If you want a simple definition of films that illustrate the divide, then start with world cinema. I’ve seen films from over twenty countries in the Picturehouses and independents that I’ve visited in the last year alone and they are a staple of these kind of cinemas. You can normally spot when a subtitled film is playing in a multiplex: the cinema will sometimes have to put a sign up near the ticket kiosk warning people that the film is subtitled to attempt to reduce complaints, and the trailer for the film will feature little or no dialogue, so as not to give the game away. You could also add most low budget British film to this divide; I saw Clio Barnard’s outstanding British film The Selfish Giant last week at the Cambridge Arts Picturehouse, but I challenge anyone to find any multiplex outside London that’s shown it. Add in the screenings last week of classics such as An American Werewolf In London in Bury last Friday and E.T. in 70 mm, both of which were strongly attended and which are the rule at these cinemas and the exception elsewhere, and the quality of film needing to be protected becomes clear.

The report also made note of various cinema chains, including Showcase, Vue, Cineworld and Odeon who are offering whole cinemas or screens in existing outlets based on a premium cinema offering. These have larger and fewer seats and will bring food into screens for you. They charge at least 60% more, and show exactly the same kinds of films being shown in ordinary multiplexes, as confirmed in the report by Cineworld and obvious to anyone who looks at their cinema listings. This is fundamentally not the same as the current Picturehouse offering, and if any cinema owner attempted to convert a Picturehouse to this model, the increase in price would be several orders of magnitude higher than anything that the Commission originally envisaged Cineworld imposing and would lose at a stroke the quality of the current film offering.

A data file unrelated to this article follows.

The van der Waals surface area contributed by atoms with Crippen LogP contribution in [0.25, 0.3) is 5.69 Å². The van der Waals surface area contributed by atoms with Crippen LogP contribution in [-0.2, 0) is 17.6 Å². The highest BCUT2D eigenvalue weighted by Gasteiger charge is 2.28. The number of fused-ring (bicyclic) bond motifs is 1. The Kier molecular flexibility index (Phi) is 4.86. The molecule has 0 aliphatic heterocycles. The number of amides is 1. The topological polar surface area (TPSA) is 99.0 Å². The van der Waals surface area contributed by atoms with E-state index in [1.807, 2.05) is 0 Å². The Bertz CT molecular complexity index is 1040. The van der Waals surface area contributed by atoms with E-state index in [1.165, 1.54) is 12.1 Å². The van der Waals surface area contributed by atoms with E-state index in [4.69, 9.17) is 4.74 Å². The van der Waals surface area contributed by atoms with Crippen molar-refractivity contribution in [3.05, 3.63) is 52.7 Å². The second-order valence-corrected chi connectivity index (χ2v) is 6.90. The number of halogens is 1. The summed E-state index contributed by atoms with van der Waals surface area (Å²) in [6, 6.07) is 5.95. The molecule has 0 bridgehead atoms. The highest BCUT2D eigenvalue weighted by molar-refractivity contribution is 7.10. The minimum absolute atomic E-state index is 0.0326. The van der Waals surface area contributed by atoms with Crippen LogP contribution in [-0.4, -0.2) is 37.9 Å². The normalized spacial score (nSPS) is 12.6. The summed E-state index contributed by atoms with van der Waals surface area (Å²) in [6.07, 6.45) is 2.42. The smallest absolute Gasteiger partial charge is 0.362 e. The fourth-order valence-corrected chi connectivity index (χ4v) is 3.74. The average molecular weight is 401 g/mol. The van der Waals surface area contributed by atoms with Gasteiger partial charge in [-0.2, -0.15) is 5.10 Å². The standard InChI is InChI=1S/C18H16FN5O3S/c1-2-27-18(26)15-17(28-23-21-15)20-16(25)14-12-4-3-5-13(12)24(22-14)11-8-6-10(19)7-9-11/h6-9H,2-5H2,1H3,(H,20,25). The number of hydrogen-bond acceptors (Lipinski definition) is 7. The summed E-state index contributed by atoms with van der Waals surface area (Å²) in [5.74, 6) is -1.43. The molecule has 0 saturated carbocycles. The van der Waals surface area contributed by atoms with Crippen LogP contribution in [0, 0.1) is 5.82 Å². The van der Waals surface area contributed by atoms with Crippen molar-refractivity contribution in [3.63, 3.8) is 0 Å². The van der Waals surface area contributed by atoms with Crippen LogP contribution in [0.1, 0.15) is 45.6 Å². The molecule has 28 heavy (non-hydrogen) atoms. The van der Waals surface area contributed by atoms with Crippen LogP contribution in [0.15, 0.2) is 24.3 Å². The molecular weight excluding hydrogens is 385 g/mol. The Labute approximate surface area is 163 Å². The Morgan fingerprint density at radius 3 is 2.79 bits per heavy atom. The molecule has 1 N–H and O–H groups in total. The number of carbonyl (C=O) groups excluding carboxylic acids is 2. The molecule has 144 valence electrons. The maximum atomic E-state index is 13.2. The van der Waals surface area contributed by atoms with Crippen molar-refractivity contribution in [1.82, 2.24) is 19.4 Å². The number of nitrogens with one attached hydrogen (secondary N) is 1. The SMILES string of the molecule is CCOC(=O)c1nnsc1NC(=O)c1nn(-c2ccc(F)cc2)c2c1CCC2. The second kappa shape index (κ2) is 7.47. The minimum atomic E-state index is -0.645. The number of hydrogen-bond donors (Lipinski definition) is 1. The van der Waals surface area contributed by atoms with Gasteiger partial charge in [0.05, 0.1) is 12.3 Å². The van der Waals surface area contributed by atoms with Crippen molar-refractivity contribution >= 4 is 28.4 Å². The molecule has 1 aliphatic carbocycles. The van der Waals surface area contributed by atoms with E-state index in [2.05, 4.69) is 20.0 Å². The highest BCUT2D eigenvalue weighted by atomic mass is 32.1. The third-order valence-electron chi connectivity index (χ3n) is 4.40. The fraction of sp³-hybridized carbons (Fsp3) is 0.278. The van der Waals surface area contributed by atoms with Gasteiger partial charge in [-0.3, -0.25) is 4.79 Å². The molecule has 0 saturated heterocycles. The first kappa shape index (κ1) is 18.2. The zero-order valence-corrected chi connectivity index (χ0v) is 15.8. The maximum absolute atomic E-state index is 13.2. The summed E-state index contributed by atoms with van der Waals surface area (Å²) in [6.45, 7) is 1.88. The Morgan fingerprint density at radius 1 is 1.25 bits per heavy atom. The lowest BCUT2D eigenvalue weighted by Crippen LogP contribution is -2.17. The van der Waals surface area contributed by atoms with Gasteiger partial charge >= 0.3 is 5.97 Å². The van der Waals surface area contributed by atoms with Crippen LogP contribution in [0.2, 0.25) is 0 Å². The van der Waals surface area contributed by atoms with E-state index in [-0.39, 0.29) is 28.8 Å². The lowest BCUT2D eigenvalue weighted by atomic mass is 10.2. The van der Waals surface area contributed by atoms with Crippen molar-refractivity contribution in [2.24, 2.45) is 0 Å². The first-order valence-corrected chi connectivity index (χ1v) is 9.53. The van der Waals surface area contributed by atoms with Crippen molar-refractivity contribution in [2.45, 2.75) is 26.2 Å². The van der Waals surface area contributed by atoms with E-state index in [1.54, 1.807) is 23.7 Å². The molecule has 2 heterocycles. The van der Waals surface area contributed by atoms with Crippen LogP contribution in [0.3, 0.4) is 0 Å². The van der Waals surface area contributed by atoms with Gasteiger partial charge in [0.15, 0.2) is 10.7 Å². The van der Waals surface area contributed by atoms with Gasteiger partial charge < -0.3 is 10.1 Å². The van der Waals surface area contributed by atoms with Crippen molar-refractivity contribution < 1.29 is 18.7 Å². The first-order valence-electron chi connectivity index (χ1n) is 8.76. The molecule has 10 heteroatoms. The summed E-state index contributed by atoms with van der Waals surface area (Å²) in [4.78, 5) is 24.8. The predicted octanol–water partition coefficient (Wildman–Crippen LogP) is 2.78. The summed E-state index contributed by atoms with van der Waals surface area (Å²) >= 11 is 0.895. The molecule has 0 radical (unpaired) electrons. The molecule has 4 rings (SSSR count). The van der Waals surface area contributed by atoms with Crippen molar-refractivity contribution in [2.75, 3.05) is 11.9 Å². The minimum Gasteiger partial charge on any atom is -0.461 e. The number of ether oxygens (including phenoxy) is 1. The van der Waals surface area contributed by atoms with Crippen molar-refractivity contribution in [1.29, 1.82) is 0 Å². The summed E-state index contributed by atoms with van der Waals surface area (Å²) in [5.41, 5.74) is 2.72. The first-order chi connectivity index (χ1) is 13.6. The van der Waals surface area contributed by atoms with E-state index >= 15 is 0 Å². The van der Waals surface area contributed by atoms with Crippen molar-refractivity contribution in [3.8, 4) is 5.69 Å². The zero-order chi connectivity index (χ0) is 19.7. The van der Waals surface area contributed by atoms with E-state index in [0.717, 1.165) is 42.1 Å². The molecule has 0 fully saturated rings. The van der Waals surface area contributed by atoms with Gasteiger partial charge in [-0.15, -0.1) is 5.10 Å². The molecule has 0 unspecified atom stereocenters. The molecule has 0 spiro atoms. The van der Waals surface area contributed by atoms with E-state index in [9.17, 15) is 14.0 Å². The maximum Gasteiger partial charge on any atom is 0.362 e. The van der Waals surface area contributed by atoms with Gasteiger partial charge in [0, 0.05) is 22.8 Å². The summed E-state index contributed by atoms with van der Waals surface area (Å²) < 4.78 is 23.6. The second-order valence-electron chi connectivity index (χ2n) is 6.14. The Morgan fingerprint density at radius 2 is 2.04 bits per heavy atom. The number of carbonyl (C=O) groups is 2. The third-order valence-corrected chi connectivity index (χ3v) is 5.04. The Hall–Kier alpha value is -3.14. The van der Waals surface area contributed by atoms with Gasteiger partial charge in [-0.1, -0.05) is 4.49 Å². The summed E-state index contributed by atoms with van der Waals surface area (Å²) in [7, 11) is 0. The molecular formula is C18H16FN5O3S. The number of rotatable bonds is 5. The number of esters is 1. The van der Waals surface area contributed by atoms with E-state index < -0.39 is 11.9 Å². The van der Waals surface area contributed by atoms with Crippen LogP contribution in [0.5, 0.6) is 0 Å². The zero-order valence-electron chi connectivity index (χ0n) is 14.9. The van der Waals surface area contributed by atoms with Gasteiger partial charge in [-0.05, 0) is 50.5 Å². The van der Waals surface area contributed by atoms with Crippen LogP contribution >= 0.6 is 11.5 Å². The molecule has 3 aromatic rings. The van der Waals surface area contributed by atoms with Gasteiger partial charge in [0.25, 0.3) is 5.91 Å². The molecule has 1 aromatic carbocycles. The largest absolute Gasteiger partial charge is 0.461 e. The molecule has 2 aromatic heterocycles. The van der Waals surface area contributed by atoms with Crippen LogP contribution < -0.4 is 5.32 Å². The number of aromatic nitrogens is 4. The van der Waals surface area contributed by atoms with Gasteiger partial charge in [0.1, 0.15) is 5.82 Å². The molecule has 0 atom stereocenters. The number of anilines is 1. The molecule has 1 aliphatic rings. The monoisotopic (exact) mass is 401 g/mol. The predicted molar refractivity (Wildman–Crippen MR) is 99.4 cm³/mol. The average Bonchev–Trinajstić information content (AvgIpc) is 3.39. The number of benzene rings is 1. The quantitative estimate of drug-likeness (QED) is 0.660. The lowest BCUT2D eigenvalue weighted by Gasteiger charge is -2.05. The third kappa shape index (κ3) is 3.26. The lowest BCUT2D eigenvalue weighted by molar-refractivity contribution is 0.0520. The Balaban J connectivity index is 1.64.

It’s clear we need a better definition of types of cinema, if nothing else to stop us getting into this kind of mess in future. But more critically, with the sales of either two or three Picturehouses imminent, there is a clear demand from customers as to what they want from these kinds of cinemas, but the cinema industry itself has singularly failed in its attempts to describe this, and if we don’t make this clear to both the Competition Commission and the potential purchasers, we run the risk of these cinemas being run incorrectly, denying customers what they demand and putting their futures at risk. So it’s now down to us, the customers, to try to make it clear to the cinemas and the Commission how we see this breaking down.

So here’s my definition of a quality cinema, which I believe is a better representation of what the Picturehouse and other independents offer.